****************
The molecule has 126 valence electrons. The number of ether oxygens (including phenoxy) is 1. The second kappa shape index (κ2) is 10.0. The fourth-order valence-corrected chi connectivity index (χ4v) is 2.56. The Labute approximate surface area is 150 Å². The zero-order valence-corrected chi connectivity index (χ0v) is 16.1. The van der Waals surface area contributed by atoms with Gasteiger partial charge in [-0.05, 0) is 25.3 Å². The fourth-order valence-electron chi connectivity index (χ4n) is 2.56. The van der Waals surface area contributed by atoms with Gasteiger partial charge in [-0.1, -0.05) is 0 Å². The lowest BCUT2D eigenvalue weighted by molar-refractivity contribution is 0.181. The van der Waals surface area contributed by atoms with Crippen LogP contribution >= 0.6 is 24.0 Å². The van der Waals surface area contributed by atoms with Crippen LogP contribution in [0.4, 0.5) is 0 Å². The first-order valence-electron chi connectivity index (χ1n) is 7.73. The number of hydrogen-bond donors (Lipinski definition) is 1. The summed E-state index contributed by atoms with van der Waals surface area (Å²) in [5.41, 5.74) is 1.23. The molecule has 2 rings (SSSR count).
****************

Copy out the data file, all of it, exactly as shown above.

The molecule has 126 valence electrons. The number of ether oxygens (including phenoxy) is 1. The second kappa shape index (κ2) is 10.0. The fourth-order valence-corrected chi connectivity index (χ4v) is 2.56. The Labute approximate surface area is 150 Å². The zero-order valence-corrected chi connectivity index (χ0v) is 16.1. The van der Waals surface area contributed by atoms with Gasteiger partial charge in [-0.05, 0) is 25.3 Å². The fourth-order valence-electron chi connectivity index (χ4n) is 2.56. The van der Waals surface area contributed by atoms with Gasteiger partial charge in [-0.1, -0.05) is 0 Å². The lowest BCUT2D eigenvalue weighted by molar-refractivity contribution is 0.181. The van der Waals surface area contributed by atoms with Crippen LogP contribution >= 0.6 is 24.0 Å². The van der Waals surface area contributed by atoms with Crippen LogP contribution in [0.4, 0.5) is 0 Å². The first-order valence-electron chi connectivity index (χ1n) is 7.73. The number of hydrogen-bond donors (Lipinski definition) is 1. The summed E-state index contributed by atoms with van der Waals surface area (Å²) in [5.41, 5.74) is 1.23. The molecule has 2 rings (SSSR count).